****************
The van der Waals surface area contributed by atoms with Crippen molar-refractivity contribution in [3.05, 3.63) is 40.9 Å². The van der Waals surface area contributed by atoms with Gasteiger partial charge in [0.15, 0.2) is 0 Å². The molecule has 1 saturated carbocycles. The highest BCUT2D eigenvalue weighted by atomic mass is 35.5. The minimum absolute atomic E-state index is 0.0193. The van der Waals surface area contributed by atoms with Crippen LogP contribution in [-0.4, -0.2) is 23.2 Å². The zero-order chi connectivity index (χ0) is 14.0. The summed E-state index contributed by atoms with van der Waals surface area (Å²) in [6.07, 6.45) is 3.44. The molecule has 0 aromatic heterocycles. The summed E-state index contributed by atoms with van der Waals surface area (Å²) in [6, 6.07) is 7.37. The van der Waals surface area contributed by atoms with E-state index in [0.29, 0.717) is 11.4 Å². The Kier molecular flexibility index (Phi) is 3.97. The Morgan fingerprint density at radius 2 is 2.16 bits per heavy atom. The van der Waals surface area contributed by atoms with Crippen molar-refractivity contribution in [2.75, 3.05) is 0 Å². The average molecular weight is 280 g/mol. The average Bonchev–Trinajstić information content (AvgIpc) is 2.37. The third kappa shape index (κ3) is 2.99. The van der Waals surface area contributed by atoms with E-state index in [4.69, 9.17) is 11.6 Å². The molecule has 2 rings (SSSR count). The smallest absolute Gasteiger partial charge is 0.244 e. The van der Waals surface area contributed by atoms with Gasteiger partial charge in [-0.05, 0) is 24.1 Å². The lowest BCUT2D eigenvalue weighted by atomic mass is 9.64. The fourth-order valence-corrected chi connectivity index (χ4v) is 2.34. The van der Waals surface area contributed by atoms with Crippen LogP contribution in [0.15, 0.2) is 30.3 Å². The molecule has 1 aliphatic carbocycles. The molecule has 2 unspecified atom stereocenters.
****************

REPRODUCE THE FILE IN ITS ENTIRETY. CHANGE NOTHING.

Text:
The van der Waals surface area contributed by atoms with Crippen molar-refractivity contribution in [3.05, 3.63) is 40.9 Å². The van der Waals surface area contributed by atoms with Gasteiger partial charge in [0.15, 0.2) is 0 Å². The molecule has 1 saturated carbocycles. The highest BCUT2D eigenvalue weighted by atomic mass is 35.5. The minimum absolute atomic E-state index is 0.0193. The van der Waals surface area contributed by atoms with Crippen LogP contribution in [-0.4, -0.2) is 23.2 Å². The zero-order chi connectivity index (χ0) is 14.0. The summed E-state index contributed by atoms with van der Waals surface area (Å²) in [6.07, 6.45) is 3.44. The molecule has 0 aromatic heterocycles. The summed E-state index contributed by atoms with van der Waals surface area (Å²) in [6, 6.07) is 7.37. The van der Waals surface area contributed by atoms with E-state index in [0.29, 0.717) is 11.4 Å². The Kier molecular flexibility index (Phi) is 3.97. The Morgan fingerprint density at radius 2 is 2.16 bits per heavy atom. The van der Waals surface area contributed by atoms with Crippen molar-refractivity contribution in [2.75, 3.05) is 0 Å². The average molecular weight is 280 g/mol. The average Bonchev–Trinajstić information content (AvgIpc) is 2.37. The third kappa shape index (κ3) is 2.99. The van der Waals surface area contributed by atoms with E-state index in [4.69, 9.17) is 11.6 Å². The molecule has 2 rings (SSSR count). The smallest absolute Gasteiger partial charge is 0.244 e. The van der Waals surface area contributed by atoms with Gasteiger partial charge in [-0.05, 0) is 24.1 Å². The lowest BCUT2D eigenvalue weighted by atomic mass is 9.64. The fourth-order valence-corrected chi connectivity index (χ4v) is 2.34. The van der Waals surface area contributed by atoms with Crippen LogP contribution in [0.15, 0.2) is 30.3 Å². The molecule has 1 aliphatic carbocycles. The molecule has 2 unspecified atom stereocenters.